User experience (UX) focuses on having a deep understanding of users. This includes what are the users’ needs, what they value, what are their abilities and limitations etc. It also takes into account the business goals and objectives of the group managing the project. UX best practices promote improving the quality of the user’s interaction with and perceptions of your product and any related services.

Good design is easy to spot but often hard to pin down. What exactly makes a product effective to its users? Is it a matter of structure, simplicity, or functionality? The answer depends on the product in question.

Primary characteristics of good UX are if a product’s design is—usable, useful, equitable and enjoyable.

Usable product

If a product is usable, it means the product has a clear  design, structure,purpose and is easy  to use.

Imagine you are evaluating the usability of a railway ticket app. Assuming the primary purpose of this app is to book a train ticket, the design should provide a clear and easy way to complete that task. For example, a section where you can easily enter travel details on the homepage which would generate available trains to book would be an example of good usability.


As you evaluate a product for usability, you can ask questions like:

·       Is everything in the design easy to find? Is it easy to understand the design’s functionality?

·       Are users able to  accomplish specific tasks within the design?

Useful product

If a product is useful, that means it solves user problems or the design intentionally solves a user problem that the designer has identified. It’s important to note that, while similar, useful and usable have different meanings.

A product that is useful isn’t always usable. The same is true for the opposite. The distinction between the two is that usability refers to the product working well and being easy to use, while usefulness refers directly to the ability to solve user problems.

Imagine you’re evaluating how useful a banking app is. Users typically download these apps because they need a place to manage their money. With this in mind, aspects of the app that might be considered useful are features that can be used to transfer money between accounts and pay bills.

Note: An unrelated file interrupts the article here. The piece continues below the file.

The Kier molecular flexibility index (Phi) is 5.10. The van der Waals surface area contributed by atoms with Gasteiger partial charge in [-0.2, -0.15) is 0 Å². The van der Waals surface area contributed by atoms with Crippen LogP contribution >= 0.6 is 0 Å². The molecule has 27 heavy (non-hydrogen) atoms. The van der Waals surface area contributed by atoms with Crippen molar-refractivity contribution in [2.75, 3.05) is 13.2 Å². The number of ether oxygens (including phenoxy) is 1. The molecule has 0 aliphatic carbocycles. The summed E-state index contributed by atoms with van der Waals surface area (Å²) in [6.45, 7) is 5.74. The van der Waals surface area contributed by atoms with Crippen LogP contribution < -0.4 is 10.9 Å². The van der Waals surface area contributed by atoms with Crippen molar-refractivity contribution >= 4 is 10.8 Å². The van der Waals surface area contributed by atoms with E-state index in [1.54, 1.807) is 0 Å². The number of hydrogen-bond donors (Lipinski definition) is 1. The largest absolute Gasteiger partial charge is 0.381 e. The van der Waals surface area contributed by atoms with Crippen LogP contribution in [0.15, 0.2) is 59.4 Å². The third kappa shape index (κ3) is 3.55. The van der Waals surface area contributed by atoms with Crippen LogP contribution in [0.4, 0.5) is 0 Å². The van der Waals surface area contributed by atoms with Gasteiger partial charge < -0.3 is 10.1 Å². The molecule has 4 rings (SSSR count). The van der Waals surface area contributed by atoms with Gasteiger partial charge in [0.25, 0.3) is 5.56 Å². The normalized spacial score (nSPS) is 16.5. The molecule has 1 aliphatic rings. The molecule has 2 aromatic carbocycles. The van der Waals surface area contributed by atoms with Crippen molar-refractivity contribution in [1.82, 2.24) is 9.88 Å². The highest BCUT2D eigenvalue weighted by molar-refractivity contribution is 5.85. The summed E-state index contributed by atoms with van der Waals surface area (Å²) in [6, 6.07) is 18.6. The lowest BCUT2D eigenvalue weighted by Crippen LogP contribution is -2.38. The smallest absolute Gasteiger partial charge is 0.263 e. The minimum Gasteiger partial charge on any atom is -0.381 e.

As you evaluate how useful a product’s UX is, you can ask questions like:

·       Does the design add value to the user’s experience?

·       Does the design solve a problem for the user?

·       Does the design help the user achieve a specific goal?

Equitable product

If a product is equitable, it means a design is helpful to people with diverse abilities and backgrounds. In other words, the product’s design addresses the needs of a diverse audience and ensures a high-quality experience is delivered to all users regardless of background, gender, race, or ability. Equity means providing people with the tools they need to accomplish their goals and support improved quality of life.

Equity goes beyond the concept of equality, where everyone is given equal resources, because people often need different tools and support based on their needs. This is especially important to keep in mind for those in commonly disenfranchised groups. 

Imagine you are evaluating how equitable a Messaging app is. You might consider the design more equitable if the keyboard emoji list includes different skin tones or gender-neutral avatar options.


As you evaluate the equity of a product’s UX, you can ask questions like:

·       Whether the needs of a diverse group are considered?

·       Does the product’s design address the needs of traditionally underrepresented and excluded groups?

Enjoyable product

If a product is enjoyable, it means the design delights the user. The design reflects what the user may be thinking or feeling and creates a positive connection with them. A product’s design doesn’t have to be enjoyable for it to function properly. But, an enjoyable design adds to an already functional product and can enhance the user’s feelings about the experience.

Imagine you are evaluating how enjoyable a social media App is. Design aspects that might increase how much you enjoy the product include personalized recommendations based on previously viewed posts , or the ability to customize the appearance of your account.


As you evaluate how enjoyable a product’s UX is, you can ask questions like:

·       Are there aspects of the design that consider the user’s feelings? 

·       Does the design inspire delight in the user?

·       Does the design keep the user engaged throughout their experience?

 There are endless examples of great UX design around you. It’s just a matter of finding the right design.